Danieli’s research is about law and inequality. She investigates the social and political dynamics that produce inequality, and argues for reforms that would make society more inclusive, equitable, and democratic. Much of her work is informed by social science and behavioral science. Her writing spans topics from the criminal legal system and policing to constitutional law and discrimination law. Her articles have been published in the Virginia Law Review; Stanford Law & Policy Review; Georgetown Law Journal; and Psychology, Crime & Law, among others. Danieli’s teaching specializations include criminal law and procedure, constitutional law, discrimination law, poverty law, administrative law, law and social science/psychology, and law and inequality.
Danieli is currently a Visiting Professor of Law at Seattle University School of Law, teaching criminal law and criminal procedure. She served as a law clerk for Judge Diane P. Wood of the U.S. Court of Appeals for the Seventh Circuit and for Judge Harry T. Edwards of the U.S. Court of Appeals for the District of Columbia Circuit. She held positions as a Senior Policy Analyst at the Council of State Governments Justice Center, where she advised state governments on criminal legal system policy; a Research Scholar in Law at the Justice Collaboratory at Yale Law School, where she contributed to research pertaining to procedural justice and democratic legitimacy; a Senior Fellow in Constitutional Studies at the National Constitution Center, where she produced educational materials related to the Constitution; and a litigation associate at the Washington, D.C. firm of Kellogg, Hansen, Figel & Frederick PLLC, where she practiced primarily appellate litigation. She is counsel at the firm of Cader Adams LLP, where she consults on matters related to diversity, equity, and inclusion. She holds a J.D. from Yale Law School and is currently a Ph.D. in Law candidate at Yale Law School.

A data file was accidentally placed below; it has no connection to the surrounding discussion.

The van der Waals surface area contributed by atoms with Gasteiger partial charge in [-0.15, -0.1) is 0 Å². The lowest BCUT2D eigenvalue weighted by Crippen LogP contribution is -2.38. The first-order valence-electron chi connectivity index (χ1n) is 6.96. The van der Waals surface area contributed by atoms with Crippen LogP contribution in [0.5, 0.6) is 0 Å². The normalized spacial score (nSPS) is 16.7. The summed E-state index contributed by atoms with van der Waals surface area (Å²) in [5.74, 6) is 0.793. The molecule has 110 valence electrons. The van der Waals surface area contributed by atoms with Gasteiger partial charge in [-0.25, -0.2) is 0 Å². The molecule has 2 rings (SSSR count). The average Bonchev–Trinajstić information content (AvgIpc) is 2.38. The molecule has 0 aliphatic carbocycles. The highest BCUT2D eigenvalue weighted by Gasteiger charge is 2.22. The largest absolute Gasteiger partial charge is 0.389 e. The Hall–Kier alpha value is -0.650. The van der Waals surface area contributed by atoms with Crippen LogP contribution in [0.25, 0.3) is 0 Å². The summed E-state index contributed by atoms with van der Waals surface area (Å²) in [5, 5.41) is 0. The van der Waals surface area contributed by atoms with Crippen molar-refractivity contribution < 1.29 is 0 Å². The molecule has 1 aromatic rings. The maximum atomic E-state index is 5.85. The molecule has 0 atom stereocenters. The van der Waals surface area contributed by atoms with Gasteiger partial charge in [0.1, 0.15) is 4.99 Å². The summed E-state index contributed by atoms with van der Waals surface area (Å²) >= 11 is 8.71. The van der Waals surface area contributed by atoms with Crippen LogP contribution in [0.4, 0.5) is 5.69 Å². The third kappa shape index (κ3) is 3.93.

J.D., Yale Law School
B.A. (Economics), University of Miami